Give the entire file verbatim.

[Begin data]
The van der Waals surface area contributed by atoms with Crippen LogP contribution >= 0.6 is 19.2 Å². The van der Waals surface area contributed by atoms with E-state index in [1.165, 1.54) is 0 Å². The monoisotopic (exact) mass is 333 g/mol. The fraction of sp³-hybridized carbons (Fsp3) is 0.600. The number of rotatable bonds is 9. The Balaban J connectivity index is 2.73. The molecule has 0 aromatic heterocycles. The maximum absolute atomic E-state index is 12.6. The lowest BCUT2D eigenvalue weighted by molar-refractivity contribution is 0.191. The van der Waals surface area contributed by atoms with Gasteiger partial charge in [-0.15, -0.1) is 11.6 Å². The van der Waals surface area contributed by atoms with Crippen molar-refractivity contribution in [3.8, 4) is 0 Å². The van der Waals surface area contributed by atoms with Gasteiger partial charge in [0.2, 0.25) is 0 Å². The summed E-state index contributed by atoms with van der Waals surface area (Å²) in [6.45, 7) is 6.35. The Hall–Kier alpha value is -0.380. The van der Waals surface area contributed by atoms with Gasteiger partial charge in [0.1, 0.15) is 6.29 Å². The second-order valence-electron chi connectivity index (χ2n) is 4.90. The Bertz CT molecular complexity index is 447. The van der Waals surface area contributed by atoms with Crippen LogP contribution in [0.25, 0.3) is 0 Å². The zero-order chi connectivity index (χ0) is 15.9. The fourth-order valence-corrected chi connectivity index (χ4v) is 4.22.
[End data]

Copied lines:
The van der Waals surface area contributed by atoms with Crippen LogP contribution >= 0.6 is 19.2 Å². The van der Waals surface area contributed by atoms with E-state index in [1.165, 1.54) is 0 Å². The monoisotopic (exact) mass is 333 g/mol. The fraction of sp³-hybridized carbons (Fsp3) is 0.600. The number of rotatable bonds is 9. The Balaban J connectivity index is 2.73. The molecule has 0 aromatic heterocycles. The maximum absolute atomic E-state index is 12.6. The lowest BCUT2D eigenvalue weighted by molar-refractivity contribution is 0.191. The van der Waals surface area contributed by atoms with Gasteiger partial charge in [-0.15, -0.1) is 11.6 Å². The van der Waals surface area contributed by atoms with Crippen molar-refractivity contribution in [3.8, 4) is 0 Å². The van der Waals surface area contributed by atoms with Gasteiger partial charge in [0.2, 0.25) is 0 Å². The summed E-state index contributed by atoms with van der Waals surface area (Å²) in [6.45, 7) is 6.35. The Hall–Kier alpha value is -0.380. The van der Waals surface area contributed by atoms with Gasteiger partial charge in [0.1, 0.15) is 6.29 Å². The second-order valence-electron chi connectivity index (χ2n) is 4.90. The Bertz CT molecular complexity index is 447. The van der Waals surface area contributed by atoms with Crippen LogP contribution in [0.25, 0.3) is 0 Å². The zero-order chi connectivity index (χ0) is 15.9. The fourth-order valence-corrected chi connectivity index (χ4v) is 4.22.